By “sick tree,” I mean one that has something affecting it; a pathogen, either a disease or an insect. Diseases come in two varieties here: fungus and bacteria.
A tree with a pathogen may be perfectly healthy, but there is a good chance that the tree’s natural defenses have been weakened by water stress from too little water. See my blog post Symptoms of a dry tree. When a tree mounts a defense to a pathogen, it concentrates chemicals at the wound site. This takes energy and water, because the chemicals will have to be moved inside the trunk.
The sick tree will not look right. Perhaps a branch in a healthy section of the tree suddenly dies; the leaves turn brown for no apparent reason. Other symptoms might include a change in the colour of the leaves or the development of brown patches, leaving some of the leaf looking normal.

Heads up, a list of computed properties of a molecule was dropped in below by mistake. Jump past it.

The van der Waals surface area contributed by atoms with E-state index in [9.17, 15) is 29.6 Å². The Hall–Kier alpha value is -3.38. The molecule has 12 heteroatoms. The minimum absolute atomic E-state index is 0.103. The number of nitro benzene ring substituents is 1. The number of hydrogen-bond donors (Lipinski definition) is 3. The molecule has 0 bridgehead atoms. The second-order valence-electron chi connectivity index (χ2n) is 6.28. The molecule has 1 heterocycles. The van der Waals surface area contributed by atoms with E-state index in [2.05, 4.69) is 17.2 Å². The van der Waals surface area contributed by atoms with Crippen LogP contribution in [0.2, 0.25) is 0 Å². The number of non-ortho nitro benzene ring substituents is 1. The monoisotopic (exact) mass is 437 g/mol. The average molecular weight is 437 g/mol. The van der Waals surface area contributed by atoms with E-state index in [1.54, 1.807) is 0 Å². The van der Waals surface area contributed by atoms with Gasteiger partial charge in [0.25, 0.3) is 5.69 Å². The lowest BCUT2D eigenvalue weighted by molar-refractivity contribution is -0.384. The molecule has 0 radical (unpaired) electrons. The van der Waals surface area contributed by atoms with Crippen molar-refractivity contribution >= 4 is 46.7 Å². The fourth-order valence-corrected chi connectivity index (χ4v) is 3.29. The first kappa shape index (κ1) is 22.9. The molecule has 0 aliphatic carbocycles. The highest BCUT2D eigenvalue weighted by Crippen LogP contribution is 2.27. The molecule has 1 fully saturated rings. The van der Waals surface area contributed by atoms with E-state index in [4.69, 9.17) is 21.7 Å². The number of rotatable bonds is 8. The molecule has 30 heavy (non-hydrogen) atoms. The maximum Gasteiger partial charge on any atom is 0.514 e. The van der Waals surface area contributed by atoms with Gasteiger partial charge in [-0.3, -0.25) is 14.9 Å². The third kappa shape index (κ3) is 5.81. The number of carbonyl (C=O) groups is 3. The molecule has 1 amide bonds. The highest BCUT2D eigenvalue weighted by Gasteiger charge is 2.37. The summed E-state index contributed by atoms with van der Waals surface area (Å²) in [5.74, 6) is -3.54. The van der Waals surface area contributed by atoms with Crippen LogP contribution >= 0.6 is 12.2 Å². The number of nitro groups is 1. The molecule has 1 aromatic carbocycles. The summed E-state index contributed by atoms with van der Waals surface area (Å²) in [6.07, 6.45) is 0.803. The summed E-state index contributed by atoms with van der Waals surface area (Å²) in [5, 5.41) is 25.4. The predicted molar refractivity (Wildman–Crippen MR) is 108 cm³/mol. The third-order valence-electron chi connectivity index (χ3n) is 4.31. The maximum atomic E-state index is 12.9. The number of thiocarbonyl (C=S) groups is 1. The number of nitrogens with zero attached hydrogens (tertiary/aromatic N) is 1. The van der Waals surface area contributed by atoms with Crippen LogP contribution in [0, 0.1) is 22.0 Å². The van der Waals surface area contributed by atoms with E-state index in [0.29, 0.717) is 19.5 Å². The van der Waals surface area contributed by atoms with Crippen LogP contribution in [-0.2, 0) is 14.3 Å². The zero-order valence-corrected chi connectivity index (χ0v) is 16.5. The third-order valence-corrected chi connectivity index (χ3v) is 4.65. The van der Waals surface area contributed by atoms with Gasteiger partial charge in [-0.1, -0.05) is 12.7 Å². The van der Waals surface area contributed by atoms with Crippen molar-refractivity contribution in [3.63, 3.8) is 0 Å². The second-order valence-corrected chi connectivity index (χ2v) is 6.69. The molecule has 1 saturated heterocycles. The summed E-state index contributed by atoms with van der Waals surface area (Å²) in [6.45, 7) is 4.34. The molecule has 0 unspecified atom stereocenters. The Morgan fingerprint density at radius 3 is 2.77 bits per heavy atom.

There are many changes pathogens bring to the tree. Usually each one has its own signature. Once you can recognize Fireblight on your apple tree, for example, it will look the same if you ever get it again. It is a really good idea to inspect your tree regularly throughout the growing season. Walk around, look up. How is it doing? You don’t have to know what is wrong with your tree; that’s an arborist’s job. What is paramount is that your inspection find the problem, the abnormality. Then make the call.